The cast deserves acknowledgement as well. Winslet was singled out a bit more than her onscreen husband (and her off-screen husband Mendes, for that matter). She delivers another steady performance, presenting another complex character for study. DiCaprio also keeps the proceedings buoyant, although at times his boyish looks clash with the adult themes and give the feel of "playing grown-up." The entire supporting cast does well with limited opportunities, and Michael Shannon steals the show in his two scenes, providing both levity and an eerie presence.

Ultimately, though, it's Mendes who makes the picture work, his well-paced, well-timed, well-shot presentation offering an engaging romance drama, inviting personal introspection, and delivering a thoughtful consideration of a simpler time no less challenging to the human condition.

Buy Revolutionary Road on DVD from Amazon.com DVD Details

2.40:1 Anamorphic Widescreen
Dolby Digital 5.1 Surround (English, French, Spanish)
Subtitles: English for Hearing Impaired, French, Spanish
Closed Captioned; Video Extras Captioned and Subtitled
Release Date: June 2, 2009
Single-sided, dual-layered disc (DVD-9)
Suggested Retail Price: $19.99 (Reduced from $29.99)
Black Keepcase
Also available on Blu-ray Disc


Revolutionary Road's handsome period visuals are easy to appreciate in this vibrant, pleasing 2.35:1 anamorphic widescreen transfer. The Dolby 5.1 soundtrack is very front-oriented and in the absence of a diverse aural arsenal, Newman's characteristically compelling instrumentation becomes the most prominent feature.

A shot of the Wheelers' 1955 living room in "Lives of Quiet Desperation" allows us to admire the first-rate production design of Kristi Zea. Frank and April look out through the picture window of their potential new home in this deleted flashback scene.


Bonus features begin with an audio commentary by director Sam Mendes and screenwriter Justin Haythe. Mendes does most of the talking and gives us a decent mix of information and insight. Among the topics covered are the minor differences from the text, why the kids are so sparsely seen, and casting actors from the New York stage. Often, Mendes and Haythe simply share their personal opinions on characters, motivations, and scenes, decoding meaning hidden in the frame.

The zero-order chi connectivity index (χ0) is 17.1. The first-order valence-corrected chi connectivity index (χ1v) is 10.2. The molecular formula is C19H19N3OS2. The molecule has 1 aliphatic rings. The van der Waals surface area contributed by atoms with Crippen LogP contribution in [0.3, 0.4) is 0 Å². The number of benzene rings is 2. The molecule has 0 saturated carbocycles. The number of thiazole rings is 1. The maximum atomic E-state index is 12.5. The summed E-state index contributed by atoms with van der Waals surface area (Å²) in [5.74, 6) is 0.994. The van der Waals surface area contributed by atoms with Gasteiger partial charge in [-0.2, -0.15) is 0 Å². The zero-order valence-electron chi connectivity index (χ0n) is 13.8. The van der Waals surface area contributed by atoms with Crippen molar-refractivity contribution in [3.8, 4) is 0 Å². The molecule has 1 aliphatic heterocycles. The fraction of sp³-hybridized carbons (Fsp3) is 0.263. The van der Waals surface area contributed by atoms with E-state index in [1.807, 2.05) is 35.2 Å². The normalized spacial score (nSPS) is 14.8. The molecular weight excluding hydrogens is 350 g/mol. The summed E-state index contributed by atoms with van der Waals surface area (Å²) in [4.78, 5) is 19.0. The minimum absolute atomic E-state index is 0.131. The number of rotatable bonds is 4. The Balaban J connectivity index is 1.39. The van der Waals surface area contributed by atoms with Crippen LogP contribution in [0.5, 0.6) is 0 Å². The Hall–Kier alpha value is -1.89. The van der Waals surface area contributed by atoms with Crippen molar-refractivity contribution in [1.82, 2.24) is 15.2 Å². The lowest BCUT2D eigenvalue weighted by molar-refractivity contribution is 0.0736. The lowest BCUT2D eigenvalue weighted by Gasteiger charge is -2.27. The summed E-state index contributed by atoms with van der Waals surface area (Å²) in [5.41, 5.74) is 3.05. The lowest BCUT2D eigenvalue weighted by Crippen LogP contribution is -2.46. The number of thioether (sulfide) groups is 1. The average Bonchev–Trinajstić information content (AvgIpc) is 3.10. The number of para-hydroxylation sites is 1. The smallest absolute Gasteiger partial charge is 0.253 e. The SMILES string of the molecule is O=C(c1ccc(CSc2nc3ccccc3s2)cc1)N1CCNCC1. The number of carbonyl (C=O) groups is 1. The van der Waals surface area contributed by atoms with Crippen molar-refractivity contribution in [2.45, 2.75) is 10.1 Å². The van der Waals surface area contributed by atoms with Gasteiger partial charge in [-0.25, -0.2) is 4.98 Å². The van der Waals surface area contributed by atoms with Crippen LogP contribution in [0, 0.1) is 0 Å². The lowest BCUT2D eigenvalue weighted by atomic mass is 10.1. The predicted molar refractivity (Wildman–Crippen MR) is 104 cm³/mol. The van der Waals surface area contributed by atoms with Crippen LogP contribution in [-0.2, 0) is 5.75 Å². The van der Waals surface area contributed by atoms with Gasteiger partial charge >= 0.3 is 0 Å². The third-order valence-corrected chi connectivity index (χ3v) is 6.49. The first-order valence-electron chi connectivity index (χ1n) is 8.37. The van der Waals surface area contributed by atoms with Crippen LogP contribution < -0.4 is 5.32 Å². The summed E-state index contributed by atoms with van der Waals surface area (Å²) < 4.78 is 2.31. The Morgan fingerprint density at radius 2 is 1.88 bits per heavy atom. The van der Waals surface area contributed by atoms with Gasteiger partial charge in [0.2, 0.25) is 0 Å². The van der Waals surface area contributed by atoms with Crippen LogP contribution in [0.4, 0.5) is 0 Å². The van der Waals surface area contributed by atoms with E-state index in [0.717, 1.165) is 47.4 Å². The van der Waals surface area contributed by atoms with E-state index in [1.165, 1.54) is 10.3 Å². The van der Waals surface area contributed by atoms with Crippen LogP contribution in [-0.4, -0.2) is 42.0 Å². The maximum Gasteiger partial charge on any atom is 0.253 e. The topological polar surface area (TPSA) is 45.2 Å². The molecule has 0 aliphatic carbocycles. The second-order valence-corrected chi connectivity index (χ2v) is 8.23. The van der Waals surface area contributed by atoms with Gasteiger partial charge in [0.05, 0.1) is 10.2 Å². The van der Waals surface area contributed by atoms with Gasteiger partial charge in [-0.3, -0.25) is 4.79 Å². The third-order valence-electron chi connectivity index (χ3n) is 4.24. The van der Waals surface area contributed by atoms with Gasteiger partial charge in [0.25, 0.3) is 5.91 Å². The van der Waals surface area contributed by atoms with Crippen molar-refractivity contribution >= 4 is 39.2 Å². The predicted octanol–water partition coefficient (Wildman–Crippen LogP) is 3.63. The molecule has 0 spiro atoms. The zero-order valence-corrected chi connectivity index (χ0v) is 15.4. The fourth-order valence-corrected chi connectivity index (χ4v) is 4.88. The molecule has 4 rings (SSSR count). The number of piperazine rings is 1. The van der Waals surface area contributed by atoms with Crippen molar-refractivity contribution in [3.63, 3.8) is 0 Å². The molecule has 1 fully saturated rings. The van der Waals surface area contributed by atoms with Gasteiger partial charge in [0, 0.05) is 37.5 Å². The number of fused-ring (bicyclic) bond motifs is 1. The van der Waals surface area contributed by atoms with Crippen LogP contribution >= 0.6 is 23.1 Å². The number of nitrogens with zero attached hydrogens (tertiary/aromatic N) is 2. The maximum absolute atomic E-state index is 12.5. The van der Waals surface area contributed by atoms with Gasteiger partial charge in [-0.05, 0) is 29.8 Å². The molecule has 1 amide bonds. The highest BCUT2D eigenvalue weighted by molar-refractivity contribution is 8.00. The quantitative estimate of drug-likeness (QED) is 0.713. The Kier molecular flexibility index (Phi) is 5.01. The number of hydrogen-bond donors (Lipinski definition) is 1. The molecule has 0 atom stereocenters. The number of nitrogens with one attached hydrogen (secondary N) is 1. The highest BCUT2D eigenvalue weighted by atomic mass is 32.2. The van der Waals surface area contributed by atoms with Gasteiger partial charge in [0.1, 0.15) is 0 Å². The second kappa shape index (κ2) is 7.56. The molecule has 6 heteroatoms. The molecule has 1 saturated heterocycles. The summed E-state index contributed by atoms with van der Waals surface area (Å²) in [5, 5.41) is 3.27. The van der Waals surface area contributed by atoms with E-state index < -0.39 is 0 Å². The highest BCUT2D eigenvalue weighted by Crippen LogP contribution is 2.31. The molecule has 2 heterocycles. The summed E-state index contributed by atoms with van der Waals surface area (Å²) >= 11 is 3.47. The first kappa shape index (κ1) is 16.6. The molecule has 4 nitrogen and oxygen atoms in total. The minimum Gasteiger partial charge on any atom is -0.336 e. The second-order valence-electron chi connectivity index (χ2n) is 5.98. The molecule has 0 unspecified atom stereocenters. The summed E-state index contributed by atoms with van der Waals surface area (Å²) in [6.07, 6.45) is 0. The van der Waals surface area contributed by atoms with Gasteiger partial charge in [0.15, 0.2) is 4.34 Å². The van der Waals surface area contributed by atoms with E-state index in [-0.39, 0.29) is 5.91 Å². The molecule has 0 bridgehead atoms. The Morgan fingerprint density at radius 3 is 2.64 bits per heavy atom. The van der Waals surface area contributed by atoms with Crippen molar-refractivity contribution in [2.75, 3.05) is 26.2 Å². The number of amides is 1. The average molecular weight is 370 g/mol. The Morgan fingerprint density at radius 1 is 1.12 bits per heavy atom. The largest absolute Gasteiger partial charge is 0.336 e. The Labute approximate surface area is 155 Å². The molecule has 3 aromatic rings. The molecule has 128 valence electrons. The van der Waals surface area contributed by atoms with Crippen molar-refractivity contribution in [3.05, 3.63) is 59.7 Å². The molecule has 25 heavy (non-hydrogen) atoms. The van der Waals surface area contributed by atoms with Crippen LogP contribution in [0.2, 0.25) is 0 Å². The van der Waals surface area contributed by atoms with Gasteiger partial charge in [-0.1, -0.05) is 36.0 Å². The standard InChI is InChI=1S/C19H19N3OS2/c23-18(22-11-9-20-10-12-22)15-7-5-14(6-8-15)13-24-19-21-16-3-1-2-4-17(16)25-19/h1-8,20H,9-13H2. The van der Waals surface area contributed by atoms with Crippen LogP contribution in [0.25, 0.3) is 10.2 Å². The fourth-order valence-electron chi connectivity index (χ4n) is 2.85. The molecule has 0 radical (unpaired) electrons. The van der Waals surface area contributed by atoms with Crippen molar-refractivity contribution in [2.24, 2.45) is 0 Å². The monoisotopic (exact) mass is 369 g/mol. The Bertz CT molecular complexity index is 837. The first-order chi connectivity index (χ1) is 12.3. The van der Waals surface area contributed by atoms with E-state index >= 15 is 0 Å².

There's even a tiny Titanic nod pointed out. On the whole, the track is kind of dull. If you have the time and interest, this is an adequate listen, but it's not worth going out of your way to hear.

Next up is the 29-minute featurette "Lives of Quiet Desperation: The Making of Revolutionary Road", which employs a fine palette of production stills, key cast and crew interviews, film clips, and B-roll footage. The first third recalls the project's origins and how the makers assembled. The core of the piece details aspects of production, like finding and creating the places and props to set period scenes on this all-location shoot. The last few minutes ponder the film's themes and messages. This nice companion to the film is easily the disc's best extra.

The supplemental slate closes with five deleted scenes (9:48), which offer optional commentary by Mendes and Haythe. Seen here: a somewhat heavy-handed morning-after apology, another night with next-day neighbor couple the Campbells (David Harbour, Kathryn Hahn), Frank's train ride-prompted childhood flashback, April's revealing house showing flashback, and a curious climactic moment in which Frank hides and weeps in his home.

Finally, "Previews" gives us full trailers for The Curious Case of Benjamin Button, Defiance, and There Will Be Blood, the same which play automatically at disc insertion. Revolutionary's own trailer is unfortunately not included.

The static menus opt for the simplicity of the poster and cover art. A piano score excerpt accompanies the main menu only. Nothing but the disc is found inside the case.

Frank (Leonardo DiCaprio) is happy to have a quiet moment away from the hatted, suited hordes making their way around Grand Central. April (Kate Winslet) wears a contemplative expression as she looks down her suburban street.


Revolutionary Road may not have enjoyed all the award season glory it seemed destined for, but it still succeeds as an intriguing, well-crafted drama about unfulfilling married life in the oft-idealized world of 1950s suburban America. The film merits a look and the DVD satisfies enough to merit a recommendation.

More on the DVD / Buy Revolutionary Road from Amazon.com:
DVD / Blu-ray / The Book by Richard Yates

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Related Reviews:
Directed by Sam Mendes: Away We Go
New to DVD: He's Just Not That Into You • Army Wives: The Complete Second Season • Raising the Bar: The Complete First Season
2008 Oscar Nominees: The Curious Case of Benjamin Button • Doubt • WALL•E • Tropic Thunder
Starring Leonardo DiCaprio: Body of Lies | Starring Kate Winslet: Finding Neverland
Desperate Housewives: The Complete Fourth Season • Brideshead Revisited • Fireproof • Happy Days: The Third Season
See the Supporting Players of Revolutionary Road in:
Kathy Bates: Misery • Fred Claus • Chιri | Kathryn Hahn: Step Brothers • The Last Mimzy | Zoe Kazan: In the Valley of Elah
Dylan Baker: Across the Universe | Jay O. Sanders: Wedding Daze • The Big Green | Max Casella: Newsies

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Reviewed June 9, 2009.

Text copyright 2009 DVDizzy.com. Images copyright 2008 DreamWorks Pictures, Paramount Vantage, BBC Films,
and 2009 Paramount Home Entertainment. Unauthorized reproduction prohibited.